Learn more about the Song thrush

Song thrush (Turdus philomelos) in spring against fuzzy background, Poland, Europe


Most British robins are sedentary, defending their territories year-round, with many females also establishing their own winter territories. During the Autumn and Winter months, only a handful will head South so we can expect to see a number of them visiting over the coming months.

Learn more about Robins


Robin, A sweet and very popular little bird. (erithacus rubecula).


Chaffinches are often found in more open areas in Autumn and Winter, when large groups of visiting birds search for seeds to sustain them through the winter. Despite this they do commonly visit the garden, preferring to forage on the ground beneath bird tables, or under hedges.

Learn more about Chaffinches

In the Finch sitting on a tree with green needles in early spring reflected in the water


Despite their tiny size (weighing just 5-7g) Goldcrests are highly migratory with a large number arriving on the East coast of Britain every Autumn. The species are almost completely insectivorous, with insects - particularly spiders -  forming a large part of their diet. Goldfinches rarely venture into the garden but when they do they are likely to feed from the ground.

Learn more about Goldcrests

Goldcrest (Regulus regulus) on branch, the Netherlands

Hints and tips on feeders and shelters

To entice an array of bird species into visiting the garden it’s also important to provide a variety of ways for birds to receive food and shelter. For example, larger garden birds will struggle to land on and feed from hanging feeders and may prefer ground based feeding. 

Provide as many types of bird feeders as you can including a combination of hanging feeders, ground placed feeders and wall mounted stations to suit birds of all sizes and species. You should also ensure that you clean feeders once a month with warm water and sanitisers. Similarly you should throw away any wet or mouldy seeds and nuts to avoid spreading or inciting disease.


Birdhouse on a birch tree, hand made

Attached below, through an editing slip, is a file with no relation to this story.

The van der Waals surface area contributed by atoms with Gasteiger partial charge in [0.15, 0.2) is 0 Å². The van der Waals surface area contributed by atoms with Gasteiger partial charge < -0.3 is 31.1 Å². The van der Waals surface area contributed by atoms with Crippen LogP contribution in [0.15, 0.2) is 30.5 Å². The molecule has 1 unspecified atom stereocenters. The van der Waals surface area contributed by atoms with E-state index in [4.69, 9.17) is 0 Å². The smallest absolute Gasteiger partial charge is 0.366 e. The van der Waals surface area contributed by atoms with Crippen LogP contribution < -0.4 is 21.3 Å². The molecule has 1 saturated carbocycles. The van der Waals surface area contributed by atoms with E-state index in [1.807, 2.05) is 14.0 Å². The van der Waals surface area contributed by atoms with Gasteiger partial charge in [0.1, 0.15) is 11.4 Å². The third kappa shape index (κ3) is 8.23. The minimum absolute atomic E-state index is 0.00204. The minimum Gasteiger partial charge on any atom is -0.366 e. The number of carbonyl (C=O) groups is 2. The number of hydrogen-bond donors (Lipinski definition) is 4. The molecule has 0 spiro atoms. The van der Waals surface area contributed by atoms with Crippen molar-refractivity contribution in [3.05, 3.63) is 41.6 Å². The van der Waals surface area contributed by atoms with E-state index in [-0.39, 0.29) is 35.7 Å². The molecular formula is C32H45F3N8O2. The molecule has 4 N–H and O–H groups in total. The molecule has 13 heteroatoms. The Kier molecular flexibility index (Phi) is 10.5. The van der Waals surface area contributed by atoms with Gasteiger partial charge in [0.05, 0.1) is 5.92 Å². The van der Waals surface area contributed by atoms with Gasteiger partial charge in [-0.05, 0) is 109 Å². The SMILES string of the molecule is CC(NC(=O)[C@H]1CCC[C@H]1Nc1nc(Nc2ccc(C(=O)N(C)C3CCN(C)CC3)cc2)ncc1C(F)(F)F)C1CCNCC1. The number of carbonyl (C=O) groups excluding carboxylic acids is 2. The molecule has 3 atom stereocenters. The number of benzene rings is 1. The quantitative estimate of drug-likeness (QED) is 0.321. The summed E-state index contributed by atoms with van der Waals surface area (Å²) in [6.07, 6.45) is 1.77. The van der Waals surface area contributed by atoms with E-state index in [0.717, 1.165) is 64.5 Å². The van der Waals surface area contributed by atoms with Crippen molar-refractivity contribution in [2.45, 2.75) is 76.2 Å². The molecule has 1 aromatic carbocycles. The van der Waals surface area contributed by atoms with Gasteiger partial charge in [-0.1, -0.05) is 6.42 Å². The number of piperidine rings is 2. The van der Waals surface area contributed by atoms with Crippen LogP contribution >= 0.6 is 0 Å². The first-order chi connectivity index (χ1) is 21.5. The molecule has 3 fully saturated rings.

Providing effective shelters for your garden visitors can help them survive even the coldest nights. Whilst birds do have many ways to keep warm during the Autumn and Winter months, dropping temperatures and freezing rain or snowfall can be fatal if they don’t have minimal protection.

You could consider installing roost boxes, winter bird houses or roosting pockets.  Regardless to the type of shelter offered for winter birds, you should take into consideration the following when placing shelters for garden birds:

  1. Position shelters in a south facing position to take advantage of the heat from the winter sun.
  2. Provide insulating materials in winter bird houses and shelters such as dry grass or nesting wool.
  3. Paint roost boxes or bird houses dark colours to retain and absorb heat. Neutral tones will also help to camouflage.


Keeping water from icing over can be problematic at this time of year. Birds need to drink regularly and they will also continue to bathe during the winter months to keep feathers in good condition and to maximise their heat retention.

  • If possible, move your bird bath to a sunnier area of the garden or you could add a dark sheeting to the bottom of the bird bath to absorb heat and sunlight.
  • Add a tennis ball or ping pong ball to the water - the ball's motion will help break up any ice as it forms.
  • Keep your bird bath topped up and checked on each day.